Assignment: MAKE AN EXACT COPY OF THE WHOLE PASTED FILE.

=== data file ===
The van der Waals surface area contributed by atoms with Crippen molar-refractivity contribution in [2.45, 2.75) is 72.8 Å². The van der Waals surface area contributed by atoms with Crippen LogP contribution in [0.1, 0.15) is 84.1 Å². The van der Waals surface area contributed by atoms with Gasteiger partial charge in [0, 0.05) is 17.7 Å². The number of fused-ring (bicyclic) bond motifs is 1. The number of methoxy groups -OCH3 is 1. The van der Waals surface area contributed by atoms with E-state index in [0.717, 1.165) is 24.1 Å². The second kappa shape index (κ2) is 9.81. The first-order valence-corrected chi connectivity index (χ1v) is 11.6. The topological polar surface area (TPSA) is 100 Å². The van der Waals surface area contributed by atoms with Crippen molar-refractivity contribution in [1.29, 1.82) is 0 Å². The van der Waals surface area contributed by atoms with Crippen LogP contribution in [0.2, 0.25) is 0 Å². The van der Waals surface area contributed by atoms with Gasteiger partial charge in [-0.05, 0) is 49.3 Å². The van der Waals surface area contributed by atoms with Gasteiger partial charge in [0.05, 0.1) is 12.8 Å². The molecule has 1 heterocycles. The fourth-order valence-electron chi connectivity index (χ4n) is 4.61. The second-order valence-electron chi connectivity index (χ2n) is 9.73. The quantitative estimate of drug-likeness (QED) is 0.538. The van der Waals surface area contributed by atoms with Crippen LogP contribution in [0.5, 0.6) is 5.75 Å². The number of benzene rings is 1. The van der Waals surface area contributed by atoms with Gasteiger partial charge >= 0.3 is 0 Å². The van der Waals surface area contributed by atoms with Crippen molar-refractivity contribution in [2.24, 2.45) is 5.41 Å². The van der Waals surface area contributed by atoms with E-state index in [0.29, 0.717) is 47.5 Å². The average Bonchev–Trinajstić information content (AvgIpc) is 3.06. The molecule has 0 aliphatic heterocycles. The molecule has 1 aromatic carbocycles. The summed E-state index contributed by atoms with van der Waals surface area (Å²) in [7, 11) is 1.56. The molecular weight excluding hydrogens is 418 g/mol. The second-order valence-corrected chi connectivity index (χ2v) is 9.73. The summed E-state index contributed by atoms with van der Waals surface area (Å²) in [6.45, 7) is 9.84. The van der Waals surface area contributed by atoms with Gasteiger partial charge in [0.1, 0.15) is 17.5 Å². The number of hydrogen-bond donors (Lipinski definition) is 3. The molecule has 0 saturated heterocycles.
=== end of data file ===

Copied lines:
The van der Waals surface area contributed by atoms with Crippen molar-refractivity contribution in [2.45, 2.75) is 72.8 Å². The van der Waals surface area contributed by atoms with Crippen LogP contribution in [0.1, 0.15) is 84.1 Å². The van der Waals surface area contributed by atoms with Gasteiger partial charge in [0, 0.05) is 17.7 Å². The number of fused-ring (bicyclic) bond motifs is 1. The number of methoxy groups -OCH3 is 1. The van der Waals surface area contributed by atoms with E-state index in [0.717, 1.165) is 24.1 Å². The second kappa shape index (κ2) is 9.81. The first-order valence-corrected chi connectivity index (χ1v) is 11.6. The topological polar surface area (TPSA) is 100 Å². The van der Waals surface area contributed by atoms with Crippen molar-refractivity contribution in [1.29, 1.82) is 0 Å². The van der Waals surface area contributed by atoms with Crippen LogP contribution in [0.2, 0.25) is 0 Å². The van der Waals surface area contributed by atoms with Gasteiger partial charge in [-0.05, 0) is 49.3 Å². The van der Waals surface area contributed by atoms with Gasteiger partial charge in [0.05, 0.1) is 12.8 Å². The molecule has 1 heterocycles. The fourth-order valence-electron chi connectivity index (χ4n) is 4.61. The second-order valence-electron chi connectivity index (χ2n) is 9.73. The quantitative estimate of drug-likeness (QED) is 0.538. The van der Waals surface area contributed by atoms with Crippen LogP contribution in [0.5, 0.6) is 5.75 Å². The number of benzene rings is 1. The van der Waals surface area contributed by atoms with Gasteiger partial charge >= 0.3 is 0 Å². The van der Waals surface area contributed by atoms with Crippen molar-refractivity contribution in [2.24, 2.45) is 5.41 Å². The van der Waals surface area contributed by atoms with E-state index in [0.29, 0.717) is 47.5 Å². The average Bonchev–Trinajstić information content (AvgIpc) is 3.06. The molecule has 0 aliphatic heterocycles. The molecule has 1 aromatic carbocycles. The summed E-state index contributed by atoms with van der Waals surface area (Å²) in [7, 11) is 1.56. The molecular weight excluding hydrogens is 418 g/mol. The second-order valence-corrected chi connectivity index (χ2v) is 9.73. The summed E-state index contributed by atoms with van der Waals surface area (Å²) in [6.45, 7) is 9.84. The van der Waals surface area contributed by atoms with Gasteiger partial charge in [0.1, 0.15) is 17.5 Å². The number of hydrogen-bond donors (Lipinski definition) is 3. The molecule has 0 saturated heterocycles.